Another great find was an alternative version of Aaargh! This one doesn't require a sector edit of it's hard coded path like I'd already provided on the Games with Path Modifications volume. The new version resides there as well now (there isn't room for it on the 'Action' games volume!). I haven't compared the two different versions extensively, but there may be other differences between them if it was an official update to the program to allow hard drive installation.
Another interesting oddity was finding v2.0 of Jigsaw. The executable's file size is slightly bigger than the previous version (35k over 20k) and offers an ‘Erase Records' option, but I've been unable to find anything else different about this newer version. It might have included bug fixes? Anyway, it's available via the Jigsaw archive as well as the Board Games and RPGs 32 meg volume.
Also found was a self running demo for cyberpunk classic game Neuromancer. I'm surprised this freebie wasn't distributed more to help better promote this Interplay title. It's pretty cool watching the self running demo of the game unfold...reminds me of Brutal Deluxe's Opale Demo :-)
I found even more game demos. The Tower of Myraglen Demo includes the same intro as the real game and some teasers of game play. California Dreams' Vegas Gambler, Vegas Craps, Club Backgammon and Triango demos were also found - the last two demonstrate gameplay very nicely with self running demos - the Vegas give you a measley amount of money to play with before the demos quit.
I discovered all these game demos on disks with officially printed labels - must have been handed out at AppleFest or other shows. Strangely, for the most part, they don't seem to work with Sweet 16 and bomb out to the menu presented when quitting a PrODOS 16 app. Even weirder is that I haven't come across these before and that they weren't distributed round BBSs back in the day (at least the ones I frequented).
I've got some nice box scans of some unreleased titles for the IIGS - SDI, Puzznic and UMS II - Nations at War. Tony had kept these MS-DOS versions all these years! If only the IIGS versions would show up for more unreleased/rumoured titles...sigh.
And if that wasn't enough, I even threw in the box from the Mac version of Lemmings coming across that at Tony's - given the IIGS version was never blessed with a box. Speaking of Brutal Deluxe titles, Antoine pointed out to me that I'd forgotten an archive entry to their game Blockade – how did I miss that one?! It now has it's own dedicated archive.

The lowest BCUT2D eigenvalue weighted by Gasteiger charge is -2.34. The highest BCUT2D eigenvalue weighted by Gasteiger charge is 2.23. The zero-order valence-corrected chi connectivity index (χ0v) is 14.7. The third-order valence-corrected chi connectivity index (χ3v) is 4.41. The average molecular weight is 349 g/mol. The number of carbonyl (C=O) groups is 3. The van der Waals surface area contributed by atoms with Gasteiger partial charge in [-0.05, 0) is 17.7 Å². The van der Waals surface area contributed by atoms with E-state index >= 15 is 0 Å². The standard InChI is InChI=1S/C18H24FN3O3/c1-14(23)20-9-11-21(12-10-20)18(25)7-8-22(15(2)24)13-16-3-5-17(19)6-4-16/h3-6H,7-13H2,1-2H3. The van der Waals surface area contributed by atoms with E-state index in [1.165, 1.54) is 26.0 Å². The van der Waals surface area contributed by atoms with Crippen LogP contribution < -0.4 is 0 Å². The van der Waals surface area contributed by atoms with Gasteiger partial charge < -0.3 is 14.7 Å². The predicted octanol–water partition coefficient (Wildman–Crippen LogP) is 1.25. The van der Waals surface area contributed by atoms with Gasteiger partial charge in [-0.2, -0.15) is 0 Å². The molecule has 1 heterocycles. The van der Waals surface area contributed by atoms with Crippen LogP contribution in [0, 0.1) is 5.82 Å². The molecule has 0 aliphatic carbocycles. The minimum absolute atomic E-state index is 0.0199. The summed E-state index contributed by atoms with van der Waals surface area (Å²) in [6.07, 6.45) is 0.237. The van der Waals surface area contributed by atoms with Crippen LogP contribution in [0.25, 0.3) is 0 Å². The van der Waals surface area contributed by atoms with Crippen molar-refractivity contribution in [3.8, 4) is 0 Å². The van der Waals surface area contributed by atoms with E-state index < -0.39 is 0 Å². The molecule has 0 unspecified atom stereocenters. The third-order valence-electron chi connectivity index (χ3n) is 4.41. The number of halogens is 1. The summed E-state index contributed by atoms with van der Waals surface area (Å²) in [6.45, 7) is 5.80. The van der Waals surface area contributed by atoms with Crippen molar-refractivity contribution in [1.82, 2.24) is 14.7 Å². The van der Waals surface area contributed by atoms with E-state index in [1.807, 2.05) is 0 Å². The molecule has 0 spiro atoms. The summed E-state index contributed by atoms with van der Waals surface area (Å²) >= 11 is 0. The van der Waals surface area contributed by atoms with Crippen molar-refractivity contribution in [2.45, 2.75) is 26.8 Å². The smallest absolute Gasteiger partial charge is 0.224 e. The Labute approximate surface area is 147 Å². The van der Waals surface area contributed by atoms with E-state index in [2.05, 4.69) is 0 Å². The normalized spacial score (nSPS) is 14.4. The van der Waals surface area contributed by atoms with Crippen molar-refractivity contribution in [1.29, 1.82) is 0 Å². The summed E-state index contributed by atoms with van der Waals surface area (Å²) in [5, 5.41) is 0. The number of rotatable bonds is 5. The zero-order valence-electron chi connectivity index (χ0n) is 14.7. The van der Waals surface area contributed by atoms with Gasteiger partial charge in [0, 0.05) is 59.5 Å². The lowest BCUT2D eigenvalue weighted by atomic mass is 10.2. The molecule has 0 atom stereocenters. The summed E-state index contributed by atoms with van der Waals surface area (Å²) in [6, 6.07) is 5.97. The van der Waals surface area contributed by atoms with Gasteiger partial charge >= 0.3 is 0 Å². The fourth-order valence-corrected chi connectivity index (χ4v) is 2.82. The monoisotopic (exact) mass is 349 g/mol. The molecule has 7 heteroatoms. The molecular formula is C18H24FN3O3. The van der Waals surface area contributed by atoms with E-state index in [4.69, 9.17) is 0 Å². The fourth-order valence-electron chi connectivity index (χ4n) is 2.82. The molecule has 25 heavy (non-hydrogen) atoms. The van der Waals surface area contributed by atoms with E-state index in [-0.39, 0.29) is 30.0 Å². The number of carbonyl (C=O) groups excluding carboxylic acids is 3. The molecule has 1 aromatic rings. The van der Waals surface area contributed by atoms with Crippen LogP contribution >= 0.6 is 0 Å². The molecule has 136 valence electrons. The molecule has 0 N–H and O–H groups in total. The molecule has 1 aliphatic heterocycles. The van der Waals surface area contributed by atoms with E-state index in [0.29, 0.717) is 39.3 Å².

Last but not least in terms of new software, I found a shareware text adventure game not previously archived: ‘Paranoia', and it can be found in ‘More.Shareware' on the Sports & Unreleased 32 meg volume.
We've also got a TONNE of new manuals, meaning we're VERY close to having every manual for every IIGS commercial game ever made. New additions are:
Antoine's eagle eyes have also spotted gaps in the collection and he's managed to obtain boxed copies of Quest Master I, Mean 18 Famous Courses vol IV, Jack Nicklaus Golf International Course disk and submitted manuals for those titles as well (As well as the box and disk label for the International course-disk).
Before we get into talk of 8-bit Apple II game stuff, it must be said that Brian Picchi has done the amazing again and created a new game, written in assembly, called Lamb Chops. Happy NEW gaming days are here again!
We've also got a quite a few new inclusions in the 8-bit games released on 3.5" disk. First up, is Clue: Master Detective. This is a rather well designed game and makes very sensible use of the old school Apple II hi-res mode to produce nicely styled graphics and text. And it's got a self running to demo - love having those as screen savers!
Another interesting find was the discovery that the original Ancient Art of War was also officially released on 3.5" disk by Broderbund. Unfortunately, we weren't able to make a successful disk image from Tony's collection, but now we know it's out there - if you've got copies of this game, boxed or otherwise, check if you've got the 3.5" disk version, make a disk image and submit it to the archive. There's nothing better than not being distracted from disk swapping while you're enjoying a game!
Another great find is a complete boxed edition of Who Framed Roger Rabbit, for which I scanned the box and more importantly, the manual - you need to refer to the manual after finishing the first part of the game - the developers sneakily included a word look-up protection routine there instead of at the beginning of the game.
Also available for the first time in the Apple II world (as far as I know), is the Bard's Tale III official Cluebook! That should help sort out your troubles with the Mad God Trajan. Also included now is a scan of the wonderful artwork of the packaging.
I also came across some other classic 8-bit games hacked to run from 3.5" disk - including the original Bard's tale, Tass Times in Tonetown and OGRE - all on the same volume. Those of you with a IIc+ might want to check out this disk - I'll stick to the IIGS specific versions myself (OGRE excluded).
I also came across the re-release of Ultima I on a single 3.5" disk. Also, another Origin title, Space Rogue on two 3.5" disks. I also found a 3.5" disk installer for the rather large RPG Knights of Legend, however trying it both on a real IIGS (with CFFA3000) and under emulation, I couldn't get it to work. It'd be pretty sweet to have a 3.5" disk version of this game, as it came on NINE single sided 5.25" floppies! Any IIc+ user motivated for the task to get more convenient gaming out of this unique Apple II? IIGS users would benefit as well, of course :-) I've included a .zip archive for Knights of Legend, including the 3.5" disk installer image and available 5.25" disk images from Asimov (which I renamed for easier recognition).
Russ Ross wrote in about the John Carmack game Wraith - Devil's Demise. He's provided a fresh copy of the game that should work hassle free for non-IIGS machines. Additionally, he's also created terrific maps of the world in Wraith, which can be found from his site.
P.S. If you're looking for news for the last three years (as the buttons on the right hand side only go up to 2009)...